3 Ways To Reframe Patient Mindsets And Take Back Control

One of the most common questions we get is what to do about those patients who won’t accept treatment regardless of what you say or who seem to come in and do nothing every single time.

We’ll call these people the stubborn patient.

And yes, there is some truth to that expression that you can’t help people who won’t help themselves.  In other words, don’t let stubborn patients get you down.  You should most certainly take their success and case acceptance personally but you should not take their reactions or comments or indecision personally; meaning don’t let them throw you off your game.

The most important part about all of this is maintaining your integrity in carrying out the clinical philosophy and standard of excellence in patient care.  It is not to simply satisfy or worse yet pacify your patients just to keep them happy and get them out the door hopeful that they’ll return.

Above all else, you will find it most helpful if you fully and truly embrace the Starfish Story Principles that we talk about, share with your team, and all mutually believe in.  If you do this, then it becomes your guiding compass to stay true to yourself when you engage your patients.

Which means you always commit to doing two things: telling them the truth and giving them a chance to say yes to what they deserve by serving as a facilitator for their health and well being.

You know this, you do this, therefore keep on keeping on and don’t let anyone get in your way; not their attitude or anything else.

Still, the vast majority of patients are grateful and they appreciate you for all you do to help them.  Hang on to these people, focus on the positive, think about what you want more of not what you don’t want and you will be fine.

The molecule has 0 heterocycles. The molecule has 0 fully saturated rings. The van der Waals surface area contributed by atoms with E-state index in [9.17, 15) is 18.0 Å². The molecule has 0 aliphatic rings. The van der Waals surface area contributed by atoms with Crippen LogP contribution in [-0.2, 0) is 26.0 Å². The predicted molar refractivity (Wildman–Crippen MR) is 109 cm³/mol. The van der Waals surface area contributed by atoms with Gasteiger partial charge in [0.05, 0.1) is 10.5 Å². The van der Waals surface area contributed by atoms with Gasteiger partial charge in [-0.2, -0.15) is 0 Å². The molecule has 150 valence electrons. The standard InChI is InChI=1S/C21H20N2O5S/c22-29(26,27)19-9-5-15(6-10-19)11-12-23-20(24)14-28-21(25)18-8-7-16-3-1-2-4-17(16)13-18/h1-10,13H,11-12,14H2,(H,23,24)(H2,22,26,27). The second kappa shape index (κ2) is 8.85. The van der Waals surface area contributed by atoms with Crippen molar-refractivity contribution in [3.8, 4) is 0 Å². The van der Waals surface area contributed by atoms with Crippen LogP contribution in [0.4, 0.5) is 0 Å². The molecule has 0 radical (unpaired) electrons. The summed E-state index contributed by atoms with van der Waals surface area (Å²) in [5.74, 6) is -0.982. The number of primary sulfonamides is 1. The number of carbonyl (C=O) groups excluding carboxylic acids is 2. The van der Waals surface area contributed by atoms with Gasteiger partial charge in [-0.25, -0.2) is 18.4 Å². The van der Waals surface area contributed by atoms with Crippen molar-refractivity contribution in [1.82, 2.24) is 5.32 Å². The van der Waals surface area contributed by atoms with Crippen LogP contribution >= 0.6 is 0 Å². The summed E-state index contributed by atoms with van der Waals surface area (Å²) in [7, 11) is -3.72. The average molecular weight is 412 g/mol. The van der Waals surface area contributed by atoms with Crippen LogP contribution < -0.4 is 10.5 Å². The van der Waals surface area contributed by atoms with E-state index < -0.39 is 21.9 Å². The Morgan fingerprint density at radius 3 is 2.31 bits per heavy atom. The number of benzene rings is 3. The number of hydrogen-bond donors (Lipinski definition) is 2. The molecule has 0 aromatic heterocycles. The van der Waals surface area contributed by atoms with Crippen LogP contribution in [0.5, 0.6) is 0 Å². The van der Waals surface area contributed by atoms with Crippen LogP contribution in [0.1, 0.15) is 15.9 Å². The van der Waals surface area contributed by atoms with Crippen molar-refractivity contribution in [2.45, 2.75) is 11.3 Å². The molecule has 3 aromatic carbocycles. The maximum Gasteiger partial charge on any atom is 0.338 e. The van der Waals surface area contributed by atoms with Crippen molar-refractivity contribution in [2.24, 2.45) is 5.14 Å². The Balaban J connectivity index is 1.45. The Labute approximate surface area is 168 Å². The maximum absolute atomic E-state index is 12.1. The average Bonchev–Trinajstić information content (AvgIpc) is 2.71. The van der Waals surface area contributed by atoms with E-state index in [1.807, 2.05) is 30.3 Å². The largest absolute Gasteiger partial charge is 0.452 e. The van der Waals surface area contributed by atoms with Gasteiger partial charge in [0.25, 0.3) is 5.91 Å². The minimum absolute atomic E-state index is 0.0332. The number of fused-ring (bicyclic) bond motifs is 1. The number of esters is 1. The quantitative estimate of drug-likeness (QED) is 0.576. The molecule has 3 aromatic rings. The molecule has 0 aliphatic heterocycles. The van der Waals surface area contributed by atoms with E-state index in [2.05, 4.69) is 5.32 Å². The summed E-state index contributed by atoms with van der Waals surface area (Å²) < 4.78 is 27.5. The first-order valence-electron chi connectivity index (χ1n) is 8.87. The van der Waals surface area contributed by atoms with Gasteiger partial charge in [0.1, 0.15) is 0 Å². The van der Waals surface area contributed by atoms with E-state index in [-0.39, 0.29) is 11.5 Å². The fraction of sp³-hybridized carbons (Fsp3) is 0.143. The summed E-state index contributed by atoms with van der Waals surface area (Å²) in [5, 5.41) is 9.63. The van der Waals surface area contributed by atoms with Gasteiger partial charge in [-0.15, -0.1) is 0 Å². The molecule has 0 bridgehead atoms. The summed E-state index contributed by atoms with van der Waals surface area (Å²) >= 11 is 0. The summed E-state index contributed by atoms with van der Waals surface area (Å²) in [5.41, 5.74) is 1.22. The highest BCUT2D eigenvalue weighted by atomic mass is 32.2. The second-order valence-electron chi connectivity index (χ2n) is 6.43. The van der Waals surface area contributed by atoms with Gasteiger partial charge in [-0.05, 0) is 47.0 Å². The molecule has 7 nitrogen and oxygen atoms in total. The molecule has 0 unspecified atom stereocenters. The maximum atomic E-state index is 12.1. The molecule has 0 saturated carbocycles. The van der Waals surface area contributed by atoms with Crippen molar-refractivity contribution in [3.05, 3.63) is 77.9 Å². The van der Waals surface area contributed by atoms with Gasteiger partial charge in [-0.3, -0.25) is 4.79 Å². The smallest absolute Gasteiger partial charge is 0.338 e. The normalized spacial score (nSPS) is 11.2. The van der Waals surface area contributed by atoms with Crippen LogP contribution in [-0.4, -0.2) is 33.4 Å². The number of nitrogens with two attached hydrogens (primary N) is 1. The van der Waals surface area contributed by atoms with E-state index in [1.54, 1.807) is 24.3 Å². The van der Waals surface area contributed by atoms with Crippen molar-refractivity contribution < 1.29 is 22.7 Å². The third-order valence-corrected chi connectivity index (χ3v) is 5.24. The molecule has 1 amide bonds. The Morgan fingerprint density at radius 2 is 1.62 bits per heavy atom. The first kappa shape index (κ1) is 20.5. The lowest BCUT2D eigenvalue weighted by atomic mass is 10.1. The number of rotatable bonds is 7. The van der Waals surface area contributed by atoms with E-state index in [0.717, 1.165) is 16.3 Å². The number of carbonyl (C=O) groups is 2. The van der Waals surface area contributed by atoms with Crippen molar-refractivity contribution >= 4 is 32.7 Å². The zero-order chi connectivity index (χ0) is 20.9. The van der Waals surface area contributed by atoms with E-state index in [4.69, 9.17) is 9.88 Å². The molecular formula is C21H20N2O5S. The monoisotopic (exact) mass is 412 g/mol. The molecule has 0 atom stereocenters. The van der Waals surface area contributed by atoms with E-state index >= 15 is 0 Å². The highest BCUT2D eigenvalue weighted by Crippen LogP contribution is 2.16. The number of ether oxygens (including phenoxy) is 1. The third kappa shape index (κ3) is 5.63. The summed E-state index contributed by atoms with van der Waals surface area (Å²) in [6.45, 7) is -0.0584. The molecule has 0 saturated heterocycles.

The other aspect of this, and it is more than just a mentality, is that you want to come from a position of confidence and authority.  You do actually know best.  It’s a fact.  

Here’s the deal, from a business perspective they are taking up a spot in your schedule and using up a moment of time that you can’t ever get back.  It’s best we do something meaningful with it, with them, and we make the time count.  You, in a sense, have the prerogative to be ruthless with people wasting your time and taking up an opportunity that you could otherwise be helping people if they are not going to take it seriously.

And while you will not exactly come across that way, it is fine for your mission to carry the burden of that mentality.  Your objective is to make patients healthier, not to fill time or take up space.

I often use the example of hygiene for an adult patient who may be with your practice 20 to 30+ where either they stop coming in or you do.  If you find that to be daunting, feel free to cut it in half (you’ll only prove my point even more so).

If you grasp how few times patients will actually have their teeth cleaned the rest of their lives, it’s not a huge number.  That in and of itself is reason to make every one of those visits extraordinary and comprehensive.

If you change this to any other type of visit for any other type of reason, procedure, or specialty, then the number of times is dramatically less and the same theme applies.

My point is simple… the patient will take it as serious as you will take it.  It doesn’t mean to not make it fun and enjoy the process but it does mean don’t take it for granted.  It’s okay to level with your patient about just how important it and they are to you and it should be to them.